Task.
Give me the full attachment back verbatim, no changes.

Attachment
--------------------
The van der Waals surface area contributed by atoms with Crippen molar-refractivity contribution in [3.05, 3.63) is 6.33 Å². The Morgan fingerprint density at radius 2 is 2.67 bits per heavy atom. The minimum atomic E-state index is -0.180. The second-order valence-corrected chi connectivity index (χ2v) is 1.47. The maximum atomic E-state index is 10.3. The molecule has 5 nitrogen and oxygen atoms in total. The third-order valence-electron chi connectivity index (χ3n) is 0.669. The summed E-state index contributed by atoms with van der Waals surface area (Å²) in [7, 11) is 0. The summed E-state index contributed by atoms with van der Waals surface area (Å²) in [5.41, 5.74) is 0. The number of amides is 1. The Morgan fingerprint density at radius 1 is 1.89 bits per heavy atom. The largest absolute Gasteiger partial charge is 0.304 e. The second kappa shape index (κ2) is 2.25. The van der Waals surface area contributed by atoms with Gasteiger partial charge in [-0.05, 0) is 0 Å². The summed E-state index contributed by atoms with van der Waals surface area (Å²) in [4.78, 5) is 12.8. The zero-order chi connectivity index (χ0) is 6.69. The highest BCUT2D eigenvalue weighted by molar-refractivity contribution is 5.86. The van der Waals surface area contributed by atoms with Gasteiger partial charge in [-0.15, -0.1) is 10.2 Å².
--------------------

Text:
The van der Waals surface area contributed by atoms with Crippen molar-refractivity contribution in [3.05, 3.63) is 6.33 Å². The Morgan fingerprint density at radius 2 is 2.67 bits per heavy atom. The minimum atomic E-state index is -0.180. The second-order valence-corrected chi connectivity index (χ2v) is 1.47. The maximum atomic E-state index is 10.3. The molecule has 5 nitrogen and oxygen atoms in total. The third-order valence-electron chi connectivity index (χ3n) is 0.669. The summed E-state index contributed by atoms with van der Waals surface area (Å²) in [7, 11) is 0. The summed E-state index contributed by atoms with van der Waals surface area (Å²) in [5.41, 5.74) is 0. The number of amides is 1. The Morgan fingerprint density at radius 1 is 1.89 bits per heavy atom. The largest absolute Gasteiger partial charge is 0.304 e. The second kappa shape index (κ2) is 2.25. The van der Waals surface area contributed by atoms with Gasteiger partial charge in [-0.05, 0) is 0 Å². The summed E-state index contributed by atoms with van der Waals surface area (Å²) in [4.78, 5) is 12.8. The zero-order chi connectivity index (χ0) is 6.69. The highest BCUT2D eigenvalue weighted by molar-refractivity contribution is 5.86. The van der Waals surface area contributed by atoms with Gasteiger partial charge in [-0.15, -0.1) is 10.2 Å².